Even today, there is little agreement on just how big an issue slavery was in causing the Civil War. It became a general moral issue from 1862 onward because US President Abraham Lincoln believed – correctly, as it turned out – that it was politically and militarily advantageous to make it so, but prior to that the institution of slavery was treated more as an avatar of political alignment than anything else. Certainly, there was a vocal minority of abolitionists in the North who could not be completely ignored by Northern politicians – a modern political analog might be the Conservative Christian movement – but a majority of Northerners were largely ambivalent towards the institution. Likewise, there was a significant minority of Southerners who regarded slavery with some degree of distaste. Slavery did not exist in most of the North largely as a matter of tradition, but that might not have been the case if it had been an economic necessity, which it was in the pre-mechanized agricultural South. That meant that the existence or non-existence of slavery symbolized the economic character of the states, and identified the alignments on critical national economic issues.
Most historians agree that the sectional differences that existed since colonial times started down the path to the war beginning in 1820, the year the Missouri Compromise was reached by the US Congress. This act was intended to set the limits on the spread of slavery in the growing country; new states north of Latitude 36°30’ would be free states, while those south of that line would be permitted to practice slavery. The objective of the compromise was to maintain a balance between the slave-holding and free states in the national government. This was more a concern of the agrarian South, the reasons for which became painfully clear with the passage of the so-called “Tariff of Abominations” in 1828: In order to protect the growing industries of the North, the government imposed steep tariffs on imports from Europe. Not only did this drive up the price of goods, which affected the South more than the North, it also reduced the European markets for the South’s cotton crops, imposing a double economic blow to the slave-holding states.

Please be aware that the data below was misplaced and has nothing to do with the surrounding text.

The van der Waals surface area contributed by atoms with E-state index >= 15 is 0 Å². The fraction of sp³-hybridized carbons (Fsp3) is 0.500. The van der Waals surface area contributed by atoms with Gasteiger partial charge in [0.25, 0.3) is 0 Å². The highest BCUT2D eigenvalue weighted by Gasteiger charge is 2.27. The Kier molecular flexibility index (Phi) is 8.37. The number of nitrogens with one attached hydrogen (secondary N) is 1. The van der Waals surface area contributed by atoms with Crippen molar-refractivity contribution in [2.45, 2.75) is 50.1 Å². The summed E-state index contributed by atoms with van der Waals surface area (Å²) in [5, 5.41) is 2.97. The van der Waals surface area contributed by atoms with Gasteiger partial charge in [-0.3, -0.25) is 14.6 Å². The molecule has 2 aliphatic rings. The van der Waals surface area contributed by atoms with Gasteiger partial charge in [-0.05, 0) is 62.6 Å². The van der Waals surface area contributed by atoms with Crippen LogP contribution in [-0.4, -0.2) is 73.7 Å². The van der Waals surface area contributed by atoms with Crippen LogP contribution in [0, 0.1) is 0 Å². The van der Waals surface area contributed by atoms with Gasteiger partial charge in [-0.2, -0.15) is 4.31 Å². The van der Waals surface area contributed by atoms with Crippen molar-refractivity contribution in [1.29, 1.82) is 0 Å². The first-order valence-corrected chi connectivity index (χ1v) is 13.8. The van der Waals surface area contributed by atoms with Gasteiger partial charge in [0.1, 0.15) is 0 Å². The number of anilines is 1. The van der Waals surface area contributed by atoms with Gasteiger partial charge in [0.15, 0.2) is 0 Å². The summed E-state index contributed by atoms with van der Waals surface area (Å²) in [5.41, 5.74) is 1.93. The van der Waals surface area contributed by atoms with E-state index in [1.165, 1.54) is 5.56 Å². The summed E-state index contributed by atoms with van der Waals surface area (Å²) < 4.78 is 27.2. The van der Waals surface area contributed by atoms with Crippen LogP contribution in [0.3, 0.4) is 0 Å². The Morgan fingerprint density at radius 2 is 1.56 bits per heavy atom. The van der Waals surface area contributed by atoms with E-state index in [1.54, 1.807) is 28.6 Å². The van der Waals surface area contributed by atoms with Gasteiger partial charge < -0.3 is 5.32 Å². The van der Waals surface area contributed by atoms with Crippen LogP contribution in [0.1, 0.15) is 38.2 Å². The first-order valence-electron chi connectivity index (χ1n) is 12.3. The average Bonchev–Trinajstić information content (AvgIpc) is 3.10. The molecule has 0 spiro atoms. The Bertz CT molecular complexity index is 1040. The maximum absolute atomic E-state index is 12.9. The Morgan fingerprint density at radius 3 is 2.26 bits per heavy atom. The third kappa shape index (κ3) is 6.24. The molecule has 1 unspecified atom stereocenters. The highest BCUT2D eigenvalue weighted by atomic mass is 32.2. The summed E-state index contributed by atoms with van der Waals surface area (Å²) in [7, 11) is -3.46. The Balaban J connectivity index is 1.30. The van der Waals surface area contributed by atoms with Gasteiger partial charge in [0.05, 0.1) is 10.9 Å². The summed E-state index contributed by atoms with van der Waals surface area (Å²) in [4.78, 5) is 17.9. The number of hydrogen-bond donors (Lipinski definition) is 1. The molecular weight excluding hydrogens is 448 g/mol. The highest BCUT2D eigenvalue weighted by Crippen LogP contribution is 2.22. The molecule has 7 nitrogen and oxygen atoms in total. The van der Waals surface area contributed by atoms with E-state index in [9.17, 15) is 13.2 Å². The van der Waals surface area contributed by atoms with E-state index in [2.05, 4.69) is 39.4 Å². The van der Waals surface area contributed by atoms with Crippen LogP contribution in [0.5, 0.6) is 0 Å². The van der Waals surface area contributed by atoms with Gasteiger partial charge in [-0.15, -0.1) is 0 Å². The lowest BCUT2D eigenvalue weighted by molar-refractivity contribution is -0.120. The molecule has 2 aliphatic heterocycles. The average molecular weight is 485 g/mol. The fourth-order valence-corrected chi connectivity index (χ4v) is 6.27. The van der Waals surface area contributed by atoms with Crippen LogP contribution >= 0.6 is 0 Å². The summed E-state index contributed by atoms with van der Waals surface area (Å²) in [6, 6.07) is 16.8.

A modification of the tariff in 1832 failed to satisfy more extreme Southerners, chief among them South Carolina’s John C. Calhoun, who prevailed upon his state’s legislature to “nullify” the tariff there. President Andrew Jackson threatened to send Federal troops to enforce collection of the tariff in South Carolina’s ports in what has become known as the “Nullification Crisis,” and in fact a bill authorizing him to do so was passed by Congress – at just about the same time as a compromise tariff acceptable to the South was also passed. Both sides backed down, but in the wake of the Nullification Crisis, a critical question of the primacy of the Federal government or those of the individual states was left unanswered. Almost 30 years of political struggle would follow before the two very different parts of the country – who were, at the heart of it all, defending their livelihoods – found themselves in a catastrophic conflict that, to this day, still accounts for a little more than 90% of the combined deaths in every war America has ever fought.